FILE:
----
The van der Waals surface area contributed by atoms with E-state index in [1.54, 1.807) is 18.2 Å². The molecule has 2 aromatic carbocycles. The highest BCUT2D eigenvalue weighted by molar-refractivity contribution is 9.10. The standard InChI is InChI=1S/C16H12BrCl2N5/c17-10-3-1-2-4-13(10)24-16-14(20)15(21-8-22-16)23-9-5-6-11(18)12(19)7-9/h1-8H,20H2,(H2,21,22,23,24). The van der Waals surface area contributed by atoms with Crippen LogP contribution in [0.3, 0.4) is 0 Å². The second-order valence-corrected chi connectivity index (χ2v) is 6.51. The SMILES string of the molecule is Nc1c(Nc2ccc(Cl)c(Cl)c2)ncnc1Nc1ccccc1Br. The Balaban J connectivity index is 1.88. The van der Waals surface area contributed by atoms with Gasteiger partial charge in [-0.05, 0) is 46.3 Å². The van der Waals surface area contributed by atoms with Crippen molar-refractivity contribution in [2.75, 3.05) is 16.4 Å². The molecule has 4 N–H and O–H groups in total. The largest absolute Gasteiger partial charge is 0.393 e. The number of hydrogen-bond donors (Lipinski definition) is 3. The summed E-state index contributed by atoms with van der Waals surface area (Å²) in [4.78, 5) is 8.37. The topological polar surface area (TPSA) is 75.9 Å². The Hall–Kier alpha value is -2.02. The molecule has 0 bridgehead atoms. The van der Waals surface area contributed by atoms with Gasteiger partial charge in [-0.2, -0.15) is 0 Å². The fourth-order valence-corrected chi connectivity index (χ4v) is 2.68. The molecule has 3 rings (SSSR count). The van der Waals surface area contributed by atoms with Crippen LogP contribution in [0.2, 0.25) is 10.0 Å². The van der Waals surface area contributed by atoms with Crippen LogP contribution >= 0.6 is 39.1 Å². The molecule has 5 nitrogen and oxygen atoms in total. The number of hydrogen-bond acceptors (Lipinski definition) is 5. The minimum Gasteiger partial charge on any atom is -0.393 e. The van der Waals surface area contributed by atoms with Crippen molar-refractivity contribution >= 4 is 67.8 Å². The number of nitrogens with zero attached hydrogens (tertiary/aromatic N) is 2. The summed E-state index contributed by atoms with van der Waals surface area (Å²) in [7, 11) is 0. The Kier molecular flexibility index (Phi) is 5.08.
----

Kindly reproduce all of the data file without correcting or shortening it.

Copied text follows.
The van der Waals surface area contributed by atoms with E-state index in [1.54, 1.807) is 18.2 Å². The molecule has 2 aromatic carbocycles. The highest BCUT2D eigenvalue weighted by molar-refractivity contribution is 9.10. The standard InChI is InChI=1S/C16H12BrCl2N5/c17-10-3-1-2-4-13(10)24-16-14(20)15(21-8-22-16)23-9-5-6-11(18)12(19)7-9/h1-8H,20H2,(H2,21,22,23,24). The van der Waals surface area contributed by atoms with Crippen LogP contribution in [0.3, 0.4) is 0 Å². The second-order valence-corrected chi connectivity index (χ2v) is 6.51. The SMILES string of the molecule is Nc1c(Nc2ccc(Cl)c(Cl)c2)ncnc1Nc1ccccc1Br. The Balaban J connectivity index is 1.88. The van der Waals surface area contributed by atoms with Gasteiger partial charge in [-0.05, 0) is 46.3 Å². The van der Waals surface area contributed by atoms with Crippen molar-refractivity contribution in [2.75, 3.05) is 16.4 Å². The molecule has 4 N–H and O–H groups in total. The largest absolute Gasteiger partial charge is 0.393 e. The number of hydrogen-bond donors (Lipinski definition) is 3. The summed E-state index contributed by atoms with van der Waals surface area (Å²) in [4.78, 5) is 8.37. The topological polar surface area (TPSA) is 75.9 Å². The Hall–Kier alpha value is -2.02. The molecule has 0 bridgehead atoms. The van der Waals surface area contributed by atoms with Gasteiger partial charge in [-0.2, -0.15) is 0 Å². The fourth-order valence-corrected chi connectivity index (χ4v) is 2.68. The molecule has 3 rings (SSSR count). The van der Waals surface area contributed by atoms with Crippen LogP contribution in [0.2, 0.25) is 10.0 Å². The van der Waals surface area contributed by atoms with Crippen LogP contribution >= 0.6 is 39.1 Å². The molecule has 5 nitrogen and oxygen atoms in total. The number of hydrogen-bond acceptors (Lipinski definition) is 5. The minimum Gasteiger partial charge on any atom is -0.393 e. The van der Waals surface area contributed by atoms with Crippen molar-refractivity contribution >= 4 is 67.8 Å². The number of nitrogens with zero attached hydrogens (tertiary/aromatic N) is 2. The summed E-state index contributed by atoms with van der Waals surface area (Å²) in [7, 11) is 0. The Kier molecular flexibility index (Phi) is 5.08.